In 1818 the first human–to–human blood transfusion was recorded when the life of a woman who hemorrhaged after giving birth was saved. The first live organ donation occurred in 1954. These modern medical miracles and the many that followed have saved numerous lives. Judaism places a high value on human life. The Mishna in Sanhedrin 4:5 teaches us that"one who saves one life, it is as though he has saved an entire world.; The Torah in Vayikra 19:16 commands us לא תעמוד על דם רעך - "Do not stand idly by your neighbor's blood." The Biblical commentaries and the Talmud debate the extent and the application of this commandment. Modern poskim have been challenged to reinterpret the scope of this commandment in the changing times of medical innovation. The development of Halakhic writing on the topic of organ donation is a good example of the interaction between Halakha and modern medicine. This article will explore whether one is halakhically permitted to donate tissues and organs, and whether there are occasions when one is required to do so.
As the transplant gap (the gap between the number of people who need transplants and the number of donations available) widens, new organ sources are being sought. Live donations have three benefits – they are more readily available, the donation time can be chosen, and they are generally more effective. Today common live donations include kidney, lung, pancreas, liver, skin, bone marrow, and blood. In order to discuss the halakhic ramifications of donation, it is important to know how donation effects the donor and to differentiate between different types of donations.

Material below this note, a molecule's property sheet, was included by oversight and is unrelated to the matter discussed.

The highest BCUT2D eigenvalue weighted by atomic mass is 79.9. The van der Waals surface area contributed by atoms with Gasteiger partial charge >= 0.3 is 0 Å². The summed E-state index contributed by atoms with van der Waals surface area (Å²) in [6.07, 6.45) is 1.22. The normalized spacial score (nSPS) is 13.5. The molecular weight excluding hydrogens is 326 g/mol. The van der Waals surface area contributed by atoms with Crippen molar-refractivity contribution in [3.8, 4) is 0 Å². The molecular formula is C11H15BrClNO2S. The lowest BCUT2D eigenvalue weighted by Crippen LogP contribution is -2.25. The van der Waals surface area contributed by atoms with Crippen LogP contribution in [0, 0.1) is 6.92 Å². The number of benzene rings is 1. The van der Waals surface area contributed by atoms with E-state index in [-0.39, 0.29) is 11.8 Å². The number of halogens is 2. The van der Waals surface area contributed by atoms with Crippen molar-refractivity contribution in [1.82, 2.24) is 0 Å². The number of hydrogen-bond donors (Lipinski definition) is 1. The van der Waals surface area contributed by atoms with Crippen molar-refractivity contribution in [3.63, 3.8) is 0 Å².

In a live kidney donation, the donor donates one of two healthy kidneys. According to many studies, having one kidney should not have a significant impact on the donor's life. For living kidney donors, the remaining kidney will enlarge slightly to do the work that two healthy kidneys share, but the donor will never have the "back–up" that a normal person has in the case of injury or illness in the other kidney1.
In a live lung donation, a lobe of one of the lungs is given. There will be some reduction in lung capacity for the donor. Often two live donors are used, each donating one lobe to create two "lungs" for the recipient. Partial pancreas and intestine donations are similarly possible. Lungs, intestines and pancreas do not regenerate, but donors usually have no significant problems with the reduced function.